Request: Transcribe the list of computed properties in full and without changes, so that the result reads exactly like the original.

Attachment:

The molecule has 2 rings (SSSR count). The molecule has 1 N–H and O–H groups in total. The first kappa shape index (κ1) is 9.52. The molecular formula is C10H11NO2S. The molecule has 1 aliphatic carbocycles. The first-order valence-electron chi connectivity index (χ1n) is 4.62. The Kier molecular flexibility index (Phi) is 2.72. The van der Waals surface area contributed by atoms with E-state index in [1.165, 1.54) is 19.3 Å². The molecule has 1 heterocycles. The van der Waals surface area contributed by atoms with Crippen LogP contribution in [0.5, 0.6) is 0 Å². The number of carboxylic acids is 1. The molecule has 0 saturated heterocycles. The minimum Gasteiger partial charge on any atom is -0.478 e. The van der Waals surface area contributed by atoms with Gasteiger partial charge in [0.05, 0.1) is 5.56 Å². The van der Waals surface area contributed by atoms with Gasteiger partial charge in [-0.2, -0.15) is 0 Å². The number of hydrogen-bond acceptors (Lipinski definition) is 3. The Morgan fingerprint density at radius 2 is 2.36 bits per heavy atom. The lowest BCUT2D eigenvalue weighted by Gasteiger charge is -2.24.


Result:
The molecule has 2 rings (SSSR count). The molecule has 1 N–H and O–H groups in total. The first kappa shape index (κ1) is 9.52. The molecular formula is C10H11NO2S. The molecule has 1 aliphatic carbocycles. The first-order valence-electron chi connectivity index (χ1n) is 4.62. The Kier molecular flexibility index (Phi) is 2.72. The van der Waals surface area contributed by atoms with E-state index in [1.165, 1.54) is 19.3 Å². The molecule has 1 heterocycles. The van der Waals surface area contributed by atoms with Crippen LogP contribution in [0.5, 0.6) is 0 Å². The number of carboxylic acids is 1. The molecule has 0 saturated heterocycles. The minimum Gasteiger partial charge on any atom is -0.478 e. The van der Waals surface area contributed by atoms with Gasteiger partial charge in [0.05, 0.1) is 5.56 Å². The van der Waals surface area contributed by atoms with Gasteiger partial charge in [-0.2, -0.15) is 0 Å². The number of hydrogen-bond acceptors (Lipinski definition) is 3. The Morgan fingerprint density at radius 2 is 2.36 bits per heavy atom. The lowest BCUT2D eigenvalue weighted by Gasteiger charge is -2.24.